So you went viral, now what?

It's every marketer's dream, but what do you do after your brand's video is everywhere?

ice bucket

The story appears in the October 2014 issue of strategy.

Brands have been busy of late creating experiences for consumers and sharing them in online videos – from an ATM that delivered prizes to a fridge that dispensed beer for singing the national anthem. And for a few weeks this summer you couldn’t scroll through a Facebook News Feed without seeing someone dump ice water on their head. These viral videos garnered millions of views, and in the case of ALS societies across the globe, millions in donor dollars.

But how can marketers guarantee these campaigns add up to long-term growth – and not get them pilloried by the public? And how does a brand leverage a viral effort started outside of its boardroom? Industry pundits weigh in on how to navigate the fortune and fallout of going viral.

Ride the wave

By Tammy Moore

The Ice Bucket Challenge was started by a young man living with amyotrophic lateral sclerosis (ALS), who personally challenged his friends and family. In that initial video, he directed the momentum of an existing activity to a charitable area to which he was deeply connected.

The challenge solidifies that people want to be a part of something that has meaning – they appreciated it was not contrived by an organization. It was never our campaign, so our role as brand managers was to ensure we aligned to meet public demand and expectations. Still, we learned some lessons from which other brands can benefit.

Become a part of the story
As the leading non-profit ALS organization in Canada, our success was dependent on respecting and understanding that this challenge’s power came from being unbranded. We approached it not as a marketer, but rather as an equal participant, integrating ourselves into the story by making sure we were seen within social realms answering questions, commenting on posts, re-tweeting videos and acknowledging and validating the public’s efforts to support the community.

When we heard rumblings of the challenge, we could never have predicted its mass popularity. But we started setting up infrastructure to meet demand and ensure we were “first in market,” setting up an Ice Bucket Challenge website and ensuring the public knew we were available to answer questions.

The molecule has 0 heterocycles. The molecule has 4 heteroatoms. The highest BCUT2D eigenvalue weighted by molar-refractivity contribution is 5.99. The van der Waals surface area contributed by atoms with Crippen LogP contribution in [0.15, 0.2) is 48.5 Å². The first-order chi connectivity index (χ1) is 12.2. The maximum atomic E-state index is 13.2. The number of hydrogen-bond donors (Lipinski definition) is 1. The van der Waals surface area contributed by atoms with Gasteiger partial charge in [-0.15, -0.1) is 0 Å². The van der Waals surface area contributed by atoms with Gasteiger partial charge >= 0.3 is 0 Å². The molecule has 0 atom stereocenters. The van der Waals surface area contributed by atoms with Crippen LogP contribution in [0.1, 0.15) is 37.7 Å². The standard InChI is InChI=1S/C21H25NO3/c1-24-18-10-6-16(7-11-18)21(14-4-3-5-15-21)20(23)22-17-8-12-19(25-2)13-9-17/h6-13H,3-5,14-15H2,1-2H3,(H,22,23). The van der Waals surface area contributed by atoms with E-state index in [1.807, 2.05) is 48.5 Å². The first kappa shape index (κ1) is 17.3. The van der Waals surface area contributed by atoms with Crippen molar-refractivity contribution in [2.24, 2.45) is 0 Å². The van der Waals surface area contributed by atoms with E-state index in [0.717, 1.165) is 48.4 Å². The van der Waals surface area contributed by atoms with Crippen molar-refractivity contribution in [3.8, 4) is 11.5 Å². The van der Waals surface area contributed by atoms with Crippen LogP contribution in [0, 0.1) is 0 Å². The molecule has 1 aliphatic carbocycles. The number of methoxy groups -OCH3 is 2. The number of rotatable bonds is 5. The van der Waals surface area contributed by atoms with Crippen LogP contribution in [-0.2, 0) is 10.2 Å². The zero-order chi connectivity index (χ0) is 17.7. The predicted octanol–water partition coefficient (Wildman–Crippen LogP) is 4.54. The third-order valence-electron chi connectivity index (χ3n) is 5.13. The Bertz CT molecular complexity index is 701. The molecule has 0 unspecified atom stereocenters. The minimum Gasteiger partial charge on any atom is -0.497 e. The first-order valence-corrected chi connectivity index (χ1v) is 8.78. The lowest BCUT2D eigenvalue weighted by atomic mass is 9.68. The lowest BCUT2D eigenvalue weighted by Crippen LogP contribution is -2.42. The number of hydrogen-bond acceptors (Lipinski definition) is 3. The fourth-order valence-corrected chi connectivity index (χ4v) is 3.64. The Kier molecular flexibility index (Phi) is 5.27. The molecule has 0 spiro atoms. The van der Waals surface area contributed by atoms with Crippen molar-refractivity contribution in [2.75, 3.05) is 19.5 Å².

Leverage support networks
We harnessed the support of the media, conducting close to 100 interviews. We brought together our provincial societies for regular update meetings to help us adjust and evolve our key messages. With things moving quickly, it was critical for everyone to be aligned.

Stay focused In some ways, it worked in our favour to not be too corporate and polished in our response, as it showed our grassroots connection. But as the challenge’s popularity grew, it became hard as expectations to respond increased, so we had to add more resources.

There was a lot of noise and clutter surrounding our organization and the challenge itself. Staying focused on what truly matters – fulfilling the public’s need to contribute and be validated in a transparent way – helped to disempower attempts to shed a negative light on both public efforts and our organization.

Tammy Moore is interim CEO, ALS Society of Canada

Heed the hazards

By Alison King

Every marketer dreams their idea will go viral. But, like Frankenstein’s monster, creating something with a life of its own has potential pitfalls. Here are a few, and how to handle them.

Loss of control
Your campaign is now pop culture and no longer strictly your own. Your video might appear on websites that you’d prefer not to be associated with. Your beloved mascot might become a meme.

You need to decide if your organization will be comfortable letting go. You don’t need to jump in with both feet on the first try, but ensure being risk-averse won’t hinder your ability to be competitive.